Advanced Micro Devices said Friday that it will start shipping quad-core versions of its Opteron microprocessor in August and that it expects hardware vendors to follow in September with servers based on the new chips.
According to AMD, the quad-core Opterons will deliver a performance gain of 40 percent to 70 percent over its existing dual-core chips, depending on the application. And they will do so without consuming more power, said the company, which will come to market with its quad-core offering nine months after Intel released versions of its Xeon server chips with four processor cores.
The quad-core product line, code-named Barcelona, gets some of its performance improvements because AMD is using a 65-nanometer manufacturing process to build the new chips, versus 90 nanometers for its dual-core chips. In addition, the quad-core devices are being manufactured on a single die of silicon, which allows for faster and easier memory sharing, AMD said.
The new chips initially will ship in two versions with different energy-usage levels: a standard model that consumes 95 watts of power, and a lower-power edition that operates at 65 watts. AMD said the clock speed of the quad-core processors will range up to 2 GHz in the standard devices and be 100 MHz to 200 MHz slower in the reduced-power chips.
Additional processors will be released in this year's fourth quarter with faster clock-speed frequencies that eventually will reach 3 GHz, AMD said. It added that users who are running servers with dual-core Opteron chips will be able to easily move to the quad-core devices because the two processor lines have similar power usage characteristics and were designed to operate within the same "thermal envelope."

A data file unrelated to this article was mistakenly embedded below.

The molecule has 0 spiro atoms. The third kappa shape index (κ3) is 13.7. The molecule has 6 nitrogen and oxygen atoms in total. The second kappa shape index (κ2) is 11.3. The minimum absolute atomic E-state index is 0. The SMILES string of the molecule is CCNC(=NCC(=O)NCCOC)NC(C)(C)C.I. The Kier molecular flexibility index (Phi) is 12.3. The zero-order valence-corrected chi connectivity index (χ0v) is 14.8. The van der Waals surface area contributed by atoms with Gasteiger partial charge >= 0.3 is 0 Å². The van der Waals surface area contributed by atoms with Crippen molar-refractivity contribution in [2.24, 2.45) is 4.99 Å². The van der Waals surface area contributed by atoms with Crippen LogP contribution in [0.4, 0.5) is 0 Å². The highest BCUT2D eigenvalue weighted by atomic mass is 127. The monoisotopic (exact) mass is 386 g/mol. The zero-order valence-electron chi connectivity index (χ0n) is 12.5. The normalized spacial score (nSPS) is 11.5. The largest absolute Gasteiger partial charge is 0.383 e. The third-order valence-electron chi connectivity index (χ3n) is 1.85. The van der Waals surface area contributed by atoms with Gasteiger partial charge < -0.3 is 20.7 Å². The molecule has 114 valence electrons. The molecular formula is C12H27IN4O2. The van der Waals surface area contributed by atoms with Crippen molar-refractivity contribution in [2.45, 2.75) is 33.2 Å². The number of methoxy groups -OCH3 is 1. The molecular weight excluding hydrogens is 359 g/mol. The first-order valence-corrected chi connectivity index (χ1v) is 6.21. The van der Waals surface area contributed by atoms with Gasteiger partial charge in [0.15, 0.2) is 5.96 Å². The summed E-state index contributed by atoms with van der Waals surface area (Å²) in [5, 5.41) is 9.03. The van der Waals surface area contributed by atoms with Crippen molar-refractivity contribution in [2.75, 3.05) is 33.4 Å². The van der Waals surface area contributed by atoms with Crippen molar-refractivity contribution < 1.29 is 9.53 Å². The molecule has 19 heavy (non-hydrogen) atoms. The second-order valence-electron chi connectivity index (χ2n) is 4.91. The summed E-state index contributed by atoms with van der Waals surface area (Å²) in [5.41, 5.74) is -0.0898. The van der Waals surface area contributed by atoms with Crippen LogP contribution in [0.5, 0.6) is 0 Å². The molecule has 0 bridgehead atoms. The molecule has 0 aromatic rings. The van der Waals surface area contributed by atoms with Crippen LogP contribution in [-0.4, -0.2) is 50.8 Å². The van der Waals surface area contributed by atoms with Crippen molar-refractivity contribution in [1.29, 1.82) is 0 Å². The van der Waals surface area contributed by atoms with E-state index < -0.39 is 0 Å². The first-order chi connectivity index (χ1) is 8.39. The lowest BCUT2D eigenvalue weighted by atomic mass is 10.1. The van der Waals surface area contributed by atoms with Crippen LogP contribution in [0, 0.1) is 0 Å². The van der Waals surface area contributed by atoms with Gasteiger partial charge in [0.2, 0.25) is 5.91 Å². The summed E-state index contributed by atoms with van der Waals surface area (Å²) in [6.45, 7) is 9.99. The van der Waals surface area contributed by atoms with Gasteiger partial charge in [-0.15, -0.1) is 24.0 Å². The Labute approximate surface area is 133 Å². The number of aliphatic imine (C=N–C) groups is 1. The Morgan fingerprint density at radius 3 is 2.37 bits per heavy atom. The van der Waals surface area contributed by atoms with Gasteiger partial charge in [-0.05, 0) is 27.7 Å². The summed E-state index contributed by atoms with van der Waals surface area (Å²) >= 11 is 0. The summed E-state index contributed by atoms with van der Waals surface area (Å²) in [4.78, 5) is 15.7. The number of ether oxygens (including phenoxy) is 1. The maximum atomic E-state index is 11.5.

John Fruehe, AMD's worldwide market development manager for server and workstation products, said that the bulk of Opteron sales have always been for the standard-power chips but that customers increasingly are asking for better energy efficiency. Because of the demand, company officials wanted to make sure that the lower-power devices got to market quickly, Fruehe said.
Intel launched its quad-core Xeon processors last November and claims to have shipped more than 1 million of the devices, which were code-named Clovertown.
Nathan Brookwood, an analyst at research firm Insight 64, said more details need to be disclosed about the performance of AMD's quad-core processors, including benchmarking data and the real-world experiences of users, before much can be said about how they compare with Intel's Xeon 5300 line.
"AMD didn't give us enough information to make a definitive statement," Brookwood said. "They believe that at 2 GHz, their performance will be very competitive with Intel's Clovertown products. However, there is no data to back that up."
Moreover, Brookwood wondered what will happen "over the next few months as Intel introduces 45-nanometer versions of its current products." He said that he expects AMD to reach 3-GHz clock speeds by this time next year.